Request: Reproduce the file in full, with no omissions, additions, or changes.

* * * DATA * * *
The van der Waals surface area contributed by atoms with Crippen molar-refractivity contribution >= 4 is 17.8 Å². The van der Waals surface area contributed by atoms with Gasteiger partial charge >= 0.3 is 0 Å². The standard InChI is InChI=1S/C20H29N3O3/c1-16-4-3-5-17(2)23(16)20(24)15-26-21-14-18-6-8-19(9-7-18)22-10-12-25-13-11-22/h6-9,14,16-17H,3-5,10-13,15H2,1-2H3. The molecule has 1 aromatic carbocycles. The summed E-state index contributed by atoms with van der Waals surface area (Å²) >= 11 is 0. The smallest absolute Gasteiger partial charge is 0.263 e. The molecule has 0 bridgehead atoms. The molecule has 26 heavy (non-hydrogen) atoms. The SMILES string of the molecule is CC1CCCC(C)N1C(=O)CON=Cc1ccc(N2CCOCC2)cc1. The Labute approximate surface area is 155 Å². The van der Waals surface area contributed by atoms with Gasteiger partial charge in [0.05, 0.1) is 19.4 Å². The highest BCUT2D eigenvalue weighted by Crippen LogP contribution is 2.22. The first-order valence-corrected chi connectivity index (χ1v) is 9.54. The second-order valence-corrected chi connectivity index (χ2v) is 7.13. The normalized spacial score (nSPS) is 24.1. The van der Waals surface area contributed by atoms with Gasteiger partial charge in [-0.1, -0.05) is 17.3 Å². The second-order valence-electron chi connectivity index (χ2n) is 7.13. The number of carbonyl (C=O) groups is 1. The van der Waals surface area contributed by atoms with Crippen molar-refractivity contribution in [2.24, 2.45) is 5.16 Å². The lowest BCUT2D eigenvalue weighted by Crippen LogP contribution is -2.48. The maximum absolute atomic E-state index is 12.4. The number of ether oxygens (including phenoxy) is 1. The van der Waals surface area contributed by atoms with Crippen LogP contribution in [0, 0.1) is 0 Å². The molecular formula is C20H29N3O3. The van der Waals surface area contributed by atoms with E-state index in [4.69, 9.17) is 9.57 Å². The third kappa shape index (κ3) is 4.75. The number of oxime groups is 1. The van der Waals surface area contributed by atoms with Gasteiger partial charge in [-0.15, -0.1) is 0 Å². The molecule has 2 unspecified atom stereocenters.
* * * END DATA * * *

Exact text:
The van der Waals surface area contributed by atoms with Crippen molar-refractivity contribution >= 4 is 17.8 Å². The van der Waals surface area contributed by atoms with Gasteiger partial charge >= 0.3 is 0 Å². The standard InChI is InChI=1S/C20H29N3O3/c1-16-4-3-5-17(2)23(16)20(24)15-26-21-14-18-6-8-19(9-7-18)22-10-12-25-13-11-22/h6-9,14,16-17H,3-5,10-13,15H2,1-2H3. The molecule has 1 aromatic carbocycles. The summed E-state index contributed by atoms with van der Waals surface area (Å²) >= 11 is 0. The smallest absolute Gasteiger partial charge is 0.263 e. The molecule has 0 bridgehead atoms. The molecule has 26 heavy (non-hydrogen) atoms. The SMILES string of the molecule is CC1CCCC(C)N1C(=O)CON=Cc1ccc(N2CCOCC2)cc1. The Labute approximate surface area is 155 Å². The van der Waals surface area contributed by atoms with Gasteiger partial charge in [0.05, 0.1) is 19.4 Å². The highest BCUT2D eigenvalue weighted by Crippen LogP contribution is 2.22. The first-order valence-corrected chi connectivity index (χ1v) is 9.54. The second-order valence-corrected chi connectivity index (χ2v) is 7.13. The normalized spacial score (nSPS) is 24.1. The van der Waals surface area contributed by atoms with Gasteiger partial charge in [-0.1, -0.05) is 17.3 Å². The second-order valence-electron chi connectivity index (χ2n) is 7.13. The number of carbonyl (C=O) groups is 1. The van der Waals surface area contributed by atoms with Crippen molar-refractivity contribution in [2.24, 2.45) is 5.16 Å². The lowest BCUT2D eigenvalue weighted by Crippen LogP contribution is -2.48. The maximum absolute atomic E-state index is 12.4. The number of ether oxygens (including phenoxy) is 1. The van der Waals surface area contributed by atoms with Crippen LogP contribution in [0, 0.1) is 0 Å². The molecular formula is C20H29N3O3. The van der Waals surface area contributed by atoms with E-state index in [4.69, 9.17) is 9.57 Å². The third kappa shape index (κ3) is 4.75. The number of oxime groups is 1. The van der Waals surface area contributed by atoms with Gasteiger partial charge in [-0.15, -0.1) is 0 Å². The molecule has 2 unspecified atom stereocenters.